Exporter body divided over setting price benchmark at $425

Exporter body divided over setting price benchmark at $425

Indian rice exporters might get a breather if the decision to exempt superior categories of rice from the blanket ban on non-basmati rice export is passed by the cabinet following a separate meeting on 23 October between Sharad Pawar, minister for agriculture, Kamal Nath, minister for commerce and Bhupinder Singh Hooda, chief minister of Haryana, where the decision to give certain concessions to exporters was taken.

Mint had reported the government was considering a rollback of the ban on 23 October in a front page story.

Under the concession, rice consignments worth a minimum of $425 (about Rs16,830, freight on board) per tonne, will be allowed for export. A decision to set the minimum export price (MEP) at $425, however, has created a rift within the All India Rice Exporters Association (Airea).

“This doesn’t help us at all. This is just going to push honest exporters into dishonest business. This only helps exporters who export superior quality of non-basmati as well as basmati. Exporters can simply over-invoice the consignment and ship it out," insisted Anil Monga, managing director, Emmsons International Ltd, a leading non-basmati rice exporter. “The Airea seems to be speaking only for the basmati exporters whereas we are right now still in the lurch."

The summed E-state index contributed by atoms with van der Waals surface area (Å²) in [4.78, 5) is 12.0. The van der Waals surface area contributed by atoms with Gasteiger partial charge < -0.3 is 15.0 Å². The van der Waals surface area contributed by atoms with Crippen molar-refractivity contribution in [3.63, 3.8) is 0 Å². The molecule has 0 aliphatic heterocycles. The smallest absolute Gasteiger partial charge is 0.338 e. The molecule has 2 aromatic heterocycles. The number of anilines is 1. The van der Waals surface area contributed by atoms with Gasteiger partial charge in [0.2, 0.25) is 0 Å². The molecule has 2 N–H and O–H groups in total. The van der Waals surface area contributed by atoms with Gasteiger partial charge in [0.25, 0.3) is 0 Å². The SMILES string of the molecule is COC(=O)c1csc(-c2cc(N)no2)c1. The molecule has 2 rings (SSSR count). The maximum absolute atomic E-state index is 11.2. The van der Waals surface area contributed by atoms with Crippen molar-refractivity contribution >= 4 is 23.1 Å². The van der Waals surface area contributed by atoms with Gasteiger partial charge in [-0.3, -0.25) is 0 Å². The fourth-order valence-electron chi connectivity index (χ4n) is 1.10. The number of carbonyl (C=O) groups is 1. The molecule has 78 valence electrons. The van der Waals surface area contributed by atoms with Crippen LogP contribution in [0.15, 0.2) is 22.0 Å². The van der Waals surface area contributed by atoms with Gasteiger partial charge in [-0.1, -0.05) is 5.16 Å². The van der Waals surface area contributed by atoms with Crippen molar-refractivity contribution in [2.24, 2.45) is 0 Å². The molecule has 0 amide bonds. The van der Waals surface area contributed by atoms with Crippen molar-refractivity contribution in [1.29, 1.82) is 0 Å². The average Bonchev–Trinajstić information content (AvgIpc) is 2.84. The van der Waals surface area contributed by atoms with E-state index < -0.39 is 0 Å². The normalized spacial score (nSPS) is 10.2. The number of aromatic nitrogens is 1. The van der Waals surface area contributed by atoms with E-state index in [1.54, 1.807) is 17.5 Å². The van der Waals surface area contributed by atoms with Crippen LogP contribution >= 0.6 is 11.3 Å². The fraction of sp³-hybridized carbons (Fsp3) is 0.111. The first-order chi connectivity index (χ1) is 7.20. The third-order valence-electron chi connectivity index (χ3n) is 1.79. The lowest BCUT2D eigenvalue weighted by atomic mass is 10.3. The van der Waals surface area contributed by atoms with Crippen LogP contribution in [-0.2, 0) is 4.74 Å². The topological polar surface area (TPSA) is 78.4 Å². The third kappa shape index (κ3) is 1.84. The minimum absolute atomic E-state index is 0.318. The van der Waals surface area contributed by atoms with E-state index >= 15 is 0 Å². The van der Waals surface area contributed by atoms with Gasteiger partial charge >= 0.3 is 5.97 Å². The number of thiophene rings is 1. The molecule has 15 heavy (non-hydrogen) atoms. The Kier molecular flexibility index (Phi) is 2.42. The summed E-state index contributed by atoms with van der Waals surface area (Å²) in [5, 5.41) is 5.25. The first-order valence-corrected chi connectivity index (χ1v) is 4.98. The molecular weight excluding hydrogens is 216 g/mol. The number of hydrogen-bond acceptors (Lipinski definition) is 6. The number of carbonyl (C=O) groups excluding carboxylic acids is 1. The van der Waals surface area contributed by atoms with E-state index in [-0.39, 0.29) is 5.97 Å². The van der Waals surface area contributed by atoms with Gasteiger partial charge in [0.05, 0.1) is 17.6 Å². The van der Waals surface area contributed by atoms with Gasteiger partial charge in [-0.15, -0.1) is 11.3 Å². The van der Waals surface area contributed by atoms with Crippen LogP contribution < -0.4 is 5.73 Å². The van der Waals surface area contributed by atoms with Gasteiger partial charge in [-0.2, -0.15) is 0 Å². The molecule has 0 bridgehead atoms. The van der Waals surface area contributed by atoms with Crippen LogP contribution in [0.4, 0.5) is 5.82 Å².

The association has been asking for an MEP of $400 since the ban.

“We are happy with the $425 MEP, which will help resolve a lot of problems. But, we are still appealing for the government to allow the large consignments of rice lying at ports to be exported," said Vijay Setia, president, Airea.

An MEP of $425 will allow varieties such as Pusa-1121 and Sharbati to be exported, while common grade rice will not make the cut. The blanket ban on non-basmati rice was announced to control price rise and help the Food Corporation of India procure this year’s target of rice for the public distribution system.

“The reason we recommended $400 is because we calculated it using last year’s data and saw that setting it at $400 would take care of our as well as the government’s concerns," added Setia.

“The actual MEP, however, will be lower if you take into account all the RBI concessions of commission, rejection, packaging, etc. So, effectively, the actual MEP could be up to 20% less than $425," said a trader, who did not wish to be identified. The decision to set an MEP is likely to be taken at a cabinet meeting today (25 October).